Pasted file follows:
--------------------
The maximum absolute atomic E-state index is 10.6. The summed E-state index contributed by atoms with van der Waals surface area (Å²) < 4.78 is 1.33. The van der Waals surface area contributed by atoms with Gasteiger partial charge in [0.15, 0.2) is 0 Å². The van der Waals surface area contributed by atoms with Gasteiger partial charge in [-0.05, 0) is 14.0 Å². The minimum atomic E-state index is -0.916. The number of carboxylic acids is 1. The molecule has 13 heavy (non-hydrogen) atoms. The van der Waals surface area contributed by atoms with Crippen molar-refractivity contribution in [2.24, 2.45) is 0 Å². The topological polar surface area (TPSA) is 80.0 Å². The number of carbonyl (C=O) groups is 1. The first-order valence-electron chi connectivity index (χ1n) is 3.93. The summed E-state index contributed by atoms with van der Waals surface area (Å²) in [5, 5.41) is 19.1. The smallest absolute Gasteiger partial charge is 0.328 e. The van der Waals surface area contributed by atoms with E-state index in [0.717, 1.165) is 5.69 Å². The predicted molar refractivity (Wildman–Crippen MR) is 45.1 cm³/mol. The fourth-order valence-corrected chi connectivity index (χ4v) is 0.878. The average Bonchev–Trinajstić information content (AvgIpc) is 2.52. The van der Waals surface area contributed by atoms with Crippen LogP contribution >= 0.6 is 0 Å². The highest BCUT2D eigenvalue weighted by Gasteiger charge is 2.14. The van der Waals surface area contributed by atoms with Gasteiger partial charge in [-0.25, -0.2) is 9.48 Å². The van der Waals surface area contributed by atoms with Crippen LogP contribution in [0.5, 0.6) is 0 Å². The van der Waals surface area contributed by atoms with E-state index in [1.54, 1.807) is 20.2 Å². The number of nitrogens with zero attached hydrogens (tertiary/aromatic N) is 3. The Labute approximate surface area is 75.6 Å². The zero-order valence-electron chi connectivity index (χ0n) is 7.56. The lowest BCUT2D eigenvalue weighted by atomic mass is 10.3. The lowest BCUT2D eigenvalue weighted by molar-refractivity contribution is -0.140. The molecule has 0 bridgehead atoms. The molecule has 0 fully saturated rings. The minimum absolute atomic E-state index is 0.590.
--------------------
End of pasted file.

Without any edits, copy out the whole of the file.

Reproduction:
The maximum absolute atomic E-state index is 10.6. The summed E-state index contributed by atoms with van der Waals surface area (Å²) < 4.78 is 1.33. The van der Waals surface area contributed by atoms with Gasteiger partial charge in [0.15, 0.2) is 0 Å². The van der Waals surface area contributed by atoms with Gasteiger partial charge in [-0.05, 0) is 14.0 Å². The minimum atomic E-state index is -0.916. The number of carboxylic acids is 1. The molecule has 13 heavy (non-hydrogen) atoms. The van der Waals surface area contributed by atoms with Crippen molar-refractivity contribution in [2.24, 2.45) is 0 Å². The topological polar surface area (TPSA) is 80.0 Å². The number of carbonyl (C=O) groups is 1. The first-order valence-electron chi connectivity index (χ1n) is 3.93. The summed E-state index contributed by atoms with van der Waals surface area (Å²) in [5, 5.41) is 19.1. The smallest absolute Gasteiger partial charge is 0.328 e. The van der Waals surface area contributed by atoms with E-state index in [0.717, 1.165) is 5.69 Å². The predicted molar refractivity (Wildman–Crippen MR) is 45.1 cm³/mol. The fourth-order valence-corrected chi connectivity index (χ4v) is 0.878. The average Bonchev–Trinajstić information content (AvgIpc) is 2.52. The van der Waals surface area contributed by atoms with Crippen LogP contribution >= 0.6 is 0 Å². The highest BCUT2D eigenvalue weighted by Gasteiger charge is 2.14. The van der Waals surface area contributed by atoms with Gasteiger partial charge in [-0.25, -0.2) is 9.48 Å². The van der Waals surface area contributed by atoms with Crippen LogP contribution in [0.5, 0.6) is 0 Å². The van der Waals surface area contributed by atoms with E-state index in [1.54, 1.807) is 20.2 Å². The number of nitrogens with zero attached hydrogens (tertiary/aromatic N) is 3. The Labute approximate surface area is 75.6 Å². The zero-order valence-electron chi connectivity index (χ0n) is 7.56. The lowest BCUT2D eigenvalue weighted by atomic mass is 10.3. The lowest BCUT2D eigenvalue weighted by molar-refractivity contribution is -0.140. The molecule has 0 bridgehead atoms. The molecule has 0 fully saturated rings. The minimum absolute atomic E-state index is 0.590.